Recently, I was struck by a few short sentences from the apostle Paul:
“Let us not become weary in doing good, for at the proper time we will reap a harvest if we do not give up. Therefore, as we have opportunity, let us do good to all people, especially to those who belong to the family of believers.”
Since the beginning of the pandemic, it’s been brilliant to see how Christians have responded to this crisis with compassion, generosity, and creativity. Answering the call to love their neighbours, churches have worked harder than ever to address the needs of the most vulnerable in our society.
But notice how Paul warns the Galatians not to become weary of doing good. He seems to know how we all tick, doesn’t he! Shocking headlines naturally awaken something in us: compassion, activism, community-spirit. And the initial flurry of activity can sweep us along … but only for so long. It’s all too easy to become weary of doing good. The call to love our neighbour as our self can be inconvenient and exhausting. No wonder Paul encourages his readers to dig in and keep going.
And perhaps it’s at this point that the church needs to hear this message more than ever. For many, life is beginning to return to what we might call “normal.” Schools are partially open. furlough is coming to an end. We are much freer to meet with friends and family. Give it a few weeks, and your local pub will even be open! As news cycles and social media feeds move on to other stories, it would be very easy to overlook the ongoing effects of this pandemic.
As lockdown eases for many, there will still be hundreds in our communities who must continue shielding. Our new freedoms could easily exacerbate a growing sense of their continued isolation. There are others who understandably fear the end of furlough, as this will almost certainly mean redundancy. Still others have found that the last few months have taken a serious toll on their mental health; as they emerge from lockdown, they’ll need care a support.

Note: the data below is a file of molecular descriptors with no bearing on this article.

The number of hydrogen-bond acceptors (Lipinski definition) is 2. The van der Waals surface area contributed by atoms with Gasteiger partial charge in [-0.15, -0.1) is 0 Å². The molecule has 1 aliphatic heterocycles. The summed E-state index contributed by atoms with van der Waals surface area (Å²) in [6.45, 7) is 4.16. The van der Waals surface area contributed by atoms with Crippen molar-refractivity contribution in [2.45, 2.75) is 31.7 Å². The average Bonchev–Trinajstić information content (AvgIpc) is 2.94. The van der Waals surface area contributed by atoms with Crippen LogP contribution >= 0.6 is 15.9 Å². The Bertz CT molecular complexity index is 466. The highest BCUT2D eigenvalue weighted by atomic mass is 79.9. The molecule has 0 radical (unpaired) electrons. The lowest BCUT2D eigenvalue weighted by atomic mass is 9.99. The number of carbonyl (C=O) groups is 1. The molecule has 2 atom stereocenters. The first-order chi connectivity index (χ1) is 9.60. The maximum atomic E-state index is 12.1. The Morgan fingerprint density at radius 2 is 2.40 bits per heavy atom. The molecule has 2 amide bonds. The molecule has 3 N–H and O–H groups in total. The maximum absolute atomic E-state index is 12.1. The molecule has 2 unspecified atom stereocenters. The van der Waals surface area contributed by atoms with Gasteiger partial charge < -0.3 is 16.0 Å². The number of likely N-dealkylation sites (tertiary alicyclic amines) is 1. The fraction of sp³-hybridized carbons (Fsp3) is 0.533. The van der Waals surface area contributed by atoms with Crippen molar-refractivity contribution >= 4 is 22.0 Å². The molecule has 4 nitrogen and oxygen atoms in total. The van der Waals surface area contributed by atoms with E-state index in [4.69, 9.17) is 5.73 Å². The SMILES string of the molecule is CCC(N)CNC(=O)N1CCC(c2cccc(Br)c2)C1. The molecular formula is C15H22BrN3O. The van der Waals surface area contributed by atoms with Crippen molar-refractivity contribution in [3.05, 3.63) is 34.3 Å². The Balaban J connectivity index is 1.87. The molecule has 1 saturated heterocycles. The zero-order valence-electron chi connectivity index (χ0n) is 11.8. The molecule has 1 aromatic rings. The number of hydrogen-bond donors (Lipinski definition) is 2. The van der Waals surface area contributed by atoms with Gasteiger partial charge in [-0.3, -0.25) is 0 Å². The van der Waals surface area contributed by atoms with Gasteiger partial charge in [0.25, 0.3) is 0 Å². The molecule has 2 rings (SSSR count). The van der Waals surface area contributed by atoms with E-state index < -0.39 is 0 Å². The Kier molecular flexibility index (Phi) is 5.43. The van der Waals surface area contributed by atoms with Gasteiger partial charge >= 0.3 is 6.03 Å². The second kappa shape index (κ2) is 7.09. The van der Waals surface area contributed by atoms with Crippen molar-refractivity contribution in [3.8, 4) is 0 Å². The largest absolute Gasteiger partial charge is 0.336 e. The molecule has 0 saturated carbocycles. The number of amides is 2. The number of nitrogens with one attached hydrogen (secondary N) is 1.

It’s quite natural for us to feel overwhelmed by these, and other, pressing needs. It’s no surprise that we feel weary; an initial surge of generosity often peters out over time. And Paul knows this. That’s why he is not appealing to our “human nature,” when he encourages us to keep going. For Paul, doing good for the long haul is born out of new life in the Spirit. This new life continues to bear its fruit: love, joy, peace, forbearance, kindness, goodness, faithfulness, gentleness and self-control (Galatians 5:22-23).
Paul frequently talks about two contrasting ways of being human: life in the flesh and life in the Spirit. This life in the Spirit is a radical, miraculous break from normality. It’s a break from how we ordinarily tick. It’s not an instant transformation; rather, we’re invited to live life empowered by God’s Spirit. Paul gives the Galatians, with their new sense of freedom, this encouragement:
“You, my brothers and sisters, were called to be free. But do not use your freedom to indulge the flesh; rather, serve one another humbly in love. For the entire law is fulfilled in keeping this one command: ‘Love your neighbour as yourself.’”
Just a few verses later, the same invitation is put differently: “Since we live by the Spirit, let us keep in step with the Spirit” (Galatians 5:25).
Throughout the Covid-19 crisis, churches have been very aware of this unique opportunity to extend the love of Christ to those in need. As lockdown eases, this opportunity continues. In fact, as much of society returns to some kind of normality, our efforts to love our neighbour may begin to stand out more clearly than ever.
Perhaps you’re feeling weary of doing good today. You won’t be the only one. But as Christians, we live by the Spirit. He is with us. Let’s pray for God’s ongoing power to do good, as the opportunity arises. And let’s remind each other that our efforts aren’t in vein: “at the proper time we will reap a harvest if we do not give up” (Galatians 6:9).
Miles Tradewell | Minister